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The application will continuously (approximately every second) collect the location of users and store them.

This data is structured. In a relational database, it would be stored as: | user | timestamp | latitude | longitude |

However, there is too much data. There will be 60 × 60 × 24 = 86,400 records per user, daily. Even with 1000 users, this means 86,400,000 records daily.

And it is not only 86,400,000 records daily. Because these records will be processed and the processed versions of them will be stored as well. So, multiply that number with approximately 2.

How I plan to use the data

Essentially, I plan to make coarser grained versions of location data for easier consumption. That is:

  1. Sort the received data w.r.t timestamps.
  2. Iteating on this list in order, determine if the location has changed significantly (by checking out how much the latitude and longitude changed)
  3. Represent the non significant location changes as a single entry in the output (hence, output is a coarser grained version of the location data).
  4. Iterate this process on the output, by requiring an even larger latitude and longitude change for a significant change. Hence, the output to be produced from the previous output will be even more coarse grained.
  5. Iterate the whole process as much as needed.
  6. Aggregate a range of resolutions and send them to users. Also, store all resolutions of the data for later consumption.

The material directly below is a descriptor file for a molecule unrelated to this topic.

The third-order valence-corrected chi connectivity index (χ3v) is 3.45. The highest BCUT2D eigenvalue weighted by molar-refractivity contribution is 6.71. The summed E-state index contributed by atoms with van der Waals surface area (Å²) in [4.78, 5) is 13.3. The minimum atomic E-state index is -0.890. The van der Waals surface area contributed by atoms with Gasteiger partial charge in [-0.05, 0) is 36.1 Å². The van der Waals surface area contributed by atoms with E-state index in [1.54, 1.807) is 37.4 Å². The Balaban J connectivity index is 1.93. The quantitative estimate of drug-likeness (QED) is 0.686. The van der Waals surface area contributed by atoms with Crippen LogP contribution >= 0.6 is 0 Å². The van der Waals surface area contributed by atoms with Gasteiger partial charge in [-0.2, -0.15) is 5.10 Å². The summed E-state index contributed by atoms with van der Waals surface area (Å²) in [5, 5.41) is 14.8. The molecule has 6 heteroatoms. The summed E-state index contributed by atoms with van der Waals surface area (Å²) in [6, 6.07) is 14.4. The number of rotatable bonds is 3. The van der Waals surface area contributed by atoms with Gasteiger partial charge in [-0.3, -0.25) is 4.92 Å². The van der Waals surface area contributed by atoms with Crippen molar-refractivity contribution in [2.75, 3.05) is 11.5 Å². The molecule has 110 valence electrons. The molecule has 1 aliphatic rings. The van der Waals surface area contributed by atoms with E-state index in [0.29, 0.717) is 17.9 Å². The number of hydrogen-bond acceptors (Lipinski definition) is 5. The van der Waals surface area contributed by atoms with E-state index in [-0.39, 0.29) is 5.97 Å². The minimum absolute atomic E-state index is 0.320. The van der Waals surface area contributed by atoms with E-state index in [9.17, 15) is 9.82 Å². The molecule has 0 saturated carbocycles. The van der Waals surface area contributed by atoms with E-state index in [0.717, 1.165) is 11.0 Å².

What should I use to store this data? Should I use a relational database or a NoSQL solution? What other things should I consider when designing this application?

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    2000 records per second like that probably won't trouble an up-to-date SQL engine. A simple capacity test would be to get a console program writing some random to files that get bulk loaded. – Caleth Jan 3 '17 at 10:21
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    @Caleth But is it scalable? What about when the user base grows 100 times? – Utku Jan 3 '17 at 10:39
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    Measure what your hardware can currently handle. The bottleneck is likely to be either CPU "processing" the values, or raw disk speed. What do you intend to do with all this data? That should shape what tech you choose for storage – Caleth Jan 3 '17 at 11:00
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    Caleth is absolutely right. Millions of records dont faze a modern database system. NoSQL stores are very good at writing huge amounts of data very fast, but ultimately you want to do something that involves reading things again. How much reading you will need often determines what kind of store you should use. – Kilian Foth Jan 3 '17 at 11:18
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    To give a good answer, we need to know how you plan to use this data. A database might be a good choice if you want ad-hoc queries, while a file-based solution would probably be better for whole-dataset analysis. Voting to close. – kdgregory Jan 3 '17 at 13:05
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Some alternatives for storing this data:

  1. Message queue (possibly distributed), like Apache Kafka

This will be optimized for writing and reading a stream of data. It is ideal for collecting data streams in an easy to process format, but it cannot typically be queried except by reading out the stream in its entirety. So, this would be either for archival purposes, or an intermediate step on the way to a processing layer.

  1. Relational database(s)

You can just write it to the database, and when the volume exceeds the capacity of the DB to handle, you can shard the database (= have multiple subsets of the data sit on different database servers). Benefit: you can use a relational DB and don't have to learn anything new. Downside: all code dealing with the DB must be aware on which shard which piece of data lives, aggregated queries must be done in application software.

  1. Distributed NoSQL database, like Cassandra.